Icelandic cellist and vocalist Hildur Gudnadottir has shocked me this year with the awe inspiring live performance album Leyfdu Ljosinu on the UK based imprint Touch. Recorded live with no audience at the Music Research Centre, University of Yorke in January of this year, the flowing essence of minimal presentation is astounding and as powerful as anything I have heard this year. Minimal in approach, Hildur Gudnadottir presents a four minute intro of eerie and slowly burning cello that sets the tone for the type of atmosphere that is to follow on Leyfdu Ljosinu. The following track contains the self titled piece and runs for almost forty minutes as one movement that shifts in various cycles that closes out the album. There is an underlining emotion and feeling that takes over the album, something that defines the albums purpose so well. It’s unbelievable how Hildur Gudnadottir achieves some of the layering that she does with electronics, cello and her vocals and it’s all very angelic and harmonious, never drifting outside of the realm of crystalline beauty. The climax of vocals, cello and electronics at the end is definitely worth the slowly building energy that this album paces at and displays a stunning performance of her cello capabilities with no post production involved.
Much of Leyfdu Ljosinu drifts and floats into different cascading cloths of color, folding inside of itself as each drifting moment cycles around to the other. The atmosphere feels cinematic and speaks for as much tension and restrain as it does muscular power and velocity. Leyfdu Ljosinu is really a remarkable testament to the importance of minimalism in ones music diet. As many albums strive to become large, this is the type of sound that feels large from the smallest of sources and the sound that isn’t being played by instruments becomes just as important as those present. In this world, the type of microphones utilized, a rooms acoustics and many more elements that lay unspoken in the albums final result become factors that give a much greater weight to the music than most contemporary records and is one that engineer Tony Myatt pulled off remarkably.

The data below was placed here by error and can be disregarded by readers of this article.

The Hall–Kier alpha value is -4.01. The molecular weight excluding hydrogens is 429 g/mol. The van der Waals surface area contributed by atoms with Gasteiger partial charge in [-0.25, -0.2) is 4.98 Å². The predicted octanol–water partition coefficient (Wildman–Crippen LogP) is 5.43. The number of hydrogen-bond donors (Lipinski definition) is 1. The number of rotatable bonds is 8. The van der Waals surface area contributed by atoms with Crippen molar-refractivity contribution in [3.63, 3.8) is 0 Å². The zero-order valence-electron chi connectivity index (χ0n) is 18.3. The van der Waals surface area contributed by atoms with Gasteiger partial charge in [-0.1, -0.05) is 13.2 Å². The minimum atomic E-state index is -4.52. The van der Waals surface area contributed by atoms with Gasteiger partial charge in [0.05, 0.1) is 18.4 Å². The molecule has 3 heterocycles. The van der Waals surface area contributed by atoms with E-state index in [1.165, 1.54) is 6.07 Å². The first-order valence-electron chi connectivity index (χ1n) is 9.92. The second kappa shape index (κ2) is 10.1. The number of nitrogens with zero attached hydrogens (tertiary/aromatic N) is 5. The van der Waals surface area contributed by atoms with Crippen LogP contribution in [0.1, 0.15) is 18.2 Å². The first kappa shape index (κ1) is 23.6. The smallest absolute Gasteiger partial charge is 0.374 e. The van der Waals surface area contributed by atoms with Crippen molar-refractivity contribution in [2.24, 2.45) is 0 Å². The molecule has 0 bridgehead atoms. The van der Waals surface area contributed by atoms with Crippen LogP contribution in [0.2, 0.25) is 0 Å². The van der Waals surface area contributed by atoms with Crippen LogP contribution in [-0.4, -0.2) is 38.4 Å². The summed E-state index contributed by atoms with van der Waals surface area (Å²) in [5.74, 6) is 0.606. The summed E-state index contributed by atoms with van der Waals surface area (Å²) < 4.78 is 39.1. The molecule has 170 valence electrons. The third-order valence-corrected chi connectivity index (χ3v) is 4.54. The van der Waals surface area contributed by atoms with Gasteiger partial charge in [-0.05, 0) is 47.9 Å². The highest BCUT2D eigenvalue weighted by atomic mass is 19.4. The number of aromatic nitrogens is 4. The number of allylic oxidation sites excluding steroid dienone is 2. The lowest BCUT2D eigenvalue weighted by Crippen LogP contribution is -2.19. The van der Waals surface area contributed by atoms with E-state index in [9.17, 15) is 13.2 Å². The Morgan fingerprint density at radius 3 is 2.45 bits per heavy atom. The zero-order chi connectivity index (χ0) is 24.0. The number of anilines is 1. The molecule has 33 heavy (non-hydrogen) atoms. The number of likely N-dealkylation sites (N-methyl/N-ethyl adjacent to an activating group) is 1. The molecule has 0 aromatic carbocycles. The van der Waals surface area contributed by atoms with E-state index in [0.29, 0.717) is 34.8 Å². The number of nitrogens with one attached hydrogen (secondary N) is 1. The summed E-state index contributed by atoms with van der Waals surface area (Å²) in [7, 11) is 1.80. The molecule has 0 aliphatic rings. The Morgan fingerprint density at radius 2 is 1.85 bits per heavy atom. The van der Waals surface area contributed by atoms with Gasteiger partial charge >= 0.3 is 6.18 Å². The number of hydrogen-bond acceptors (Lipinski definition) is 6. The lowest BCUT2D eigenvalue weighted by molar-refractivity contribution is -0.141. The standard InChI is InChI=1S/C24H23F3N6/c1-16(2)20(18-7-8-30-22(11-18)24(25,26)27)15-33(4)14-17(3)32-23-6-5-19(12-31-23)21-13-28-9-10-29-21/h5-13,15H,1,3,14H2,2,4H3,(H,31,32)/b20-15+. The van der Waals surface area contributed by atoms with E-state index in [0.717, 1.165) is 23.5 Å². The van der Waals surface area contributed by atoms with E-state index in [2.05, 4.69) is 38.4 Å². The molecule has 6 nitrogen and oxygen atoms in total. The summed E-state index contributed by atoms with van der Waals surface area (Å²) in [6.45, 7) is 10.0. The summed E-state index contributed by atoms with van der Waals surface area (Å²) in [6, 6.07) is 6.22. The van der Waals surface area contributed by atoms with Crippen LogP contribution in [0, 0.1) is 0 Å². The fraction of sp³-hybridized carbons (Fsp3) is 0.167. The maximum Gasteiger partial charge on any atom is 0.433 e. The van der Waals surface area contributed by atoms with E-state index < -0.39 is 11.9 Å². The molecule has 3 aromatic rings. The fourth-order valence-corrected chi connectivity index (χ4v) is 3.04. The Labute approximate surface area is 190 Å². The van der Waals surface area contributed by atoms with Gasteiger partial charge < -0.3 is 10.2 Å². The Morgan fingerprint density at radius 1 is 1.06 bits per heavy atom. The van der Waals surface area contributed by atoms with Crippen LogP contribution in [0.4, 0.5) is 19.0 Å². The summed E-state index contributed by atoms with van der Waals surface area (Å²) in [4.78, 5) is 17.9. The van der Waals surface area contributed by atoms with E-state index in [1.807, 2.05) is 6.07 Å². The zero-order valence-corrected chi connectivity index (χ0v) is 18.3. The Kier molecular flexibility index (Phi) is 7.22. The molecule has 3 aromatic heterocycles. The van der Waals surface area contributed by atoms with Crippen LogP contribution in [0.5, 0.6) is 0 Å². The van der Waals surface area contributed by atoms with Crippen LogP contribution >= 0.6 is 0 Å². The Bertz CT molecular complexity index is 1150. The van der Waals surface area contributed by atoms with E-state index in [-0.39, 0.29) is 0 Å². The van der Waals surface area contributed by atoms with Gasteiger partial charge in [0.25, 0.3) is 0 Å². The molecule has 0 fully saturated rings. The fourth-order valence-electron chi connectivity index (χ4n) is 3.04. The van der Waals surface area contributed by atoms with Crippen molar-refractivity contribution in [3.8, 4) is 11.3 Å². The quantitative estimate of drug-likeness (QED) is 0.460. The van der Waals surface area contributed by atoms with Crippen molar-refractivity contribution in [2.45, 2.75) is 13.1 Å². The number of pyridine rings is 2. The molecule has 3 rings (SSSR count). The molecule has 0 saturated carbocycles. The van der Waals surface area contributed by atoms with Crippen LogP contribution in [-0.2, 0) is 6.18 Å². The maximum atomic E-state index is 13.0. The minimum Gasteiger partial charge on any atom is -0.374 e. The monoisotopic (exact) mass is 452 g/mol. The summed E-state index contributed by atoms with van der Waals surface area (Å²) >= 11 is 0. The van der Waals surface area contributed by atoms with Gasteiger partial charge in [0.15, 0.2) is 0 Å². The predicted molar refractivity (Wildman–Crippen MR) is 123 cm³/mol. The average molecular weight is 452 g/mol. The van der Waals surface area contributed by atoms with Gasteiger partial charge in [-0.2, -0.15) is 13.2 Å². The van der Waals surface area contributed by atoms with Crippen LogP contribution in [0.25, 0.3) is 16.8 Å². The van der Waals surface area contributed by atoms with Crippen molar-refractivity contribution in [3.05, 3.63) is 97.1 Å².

With vocals that sound like they are hardly surfacing through the depth of a blanketed forest in a lucid dream, intricately vibrant and softly placed loops and an overall musical imagination that paints thousands of pictures, Leyfdu Ljosinu truly becomes a magical and otherworldly vibration.
Voice, cello & electronics: Hildur Gudnadottir
Recorded & mixed by Tony Myatt
Mastered by Denis Blackham
From Touch Records:
Hildur Gudnadottir’s new album ‘Leyfdu ljosinu’ (Icelandic for ‘Allow the light’), was recorded live at the Music Research Centre, University of York, in January 2012 by Tony Myatt, using a SoundField ST450 Ambisonic microphone and two Neumann U87 microphones. (NB – It was not played in a concert environment and there was no audience.)
To be faithful to time and space – elements vital to the movement of sound – this album was recorded entirely live, with no post-tampering of the recordings’ own sense of occasion.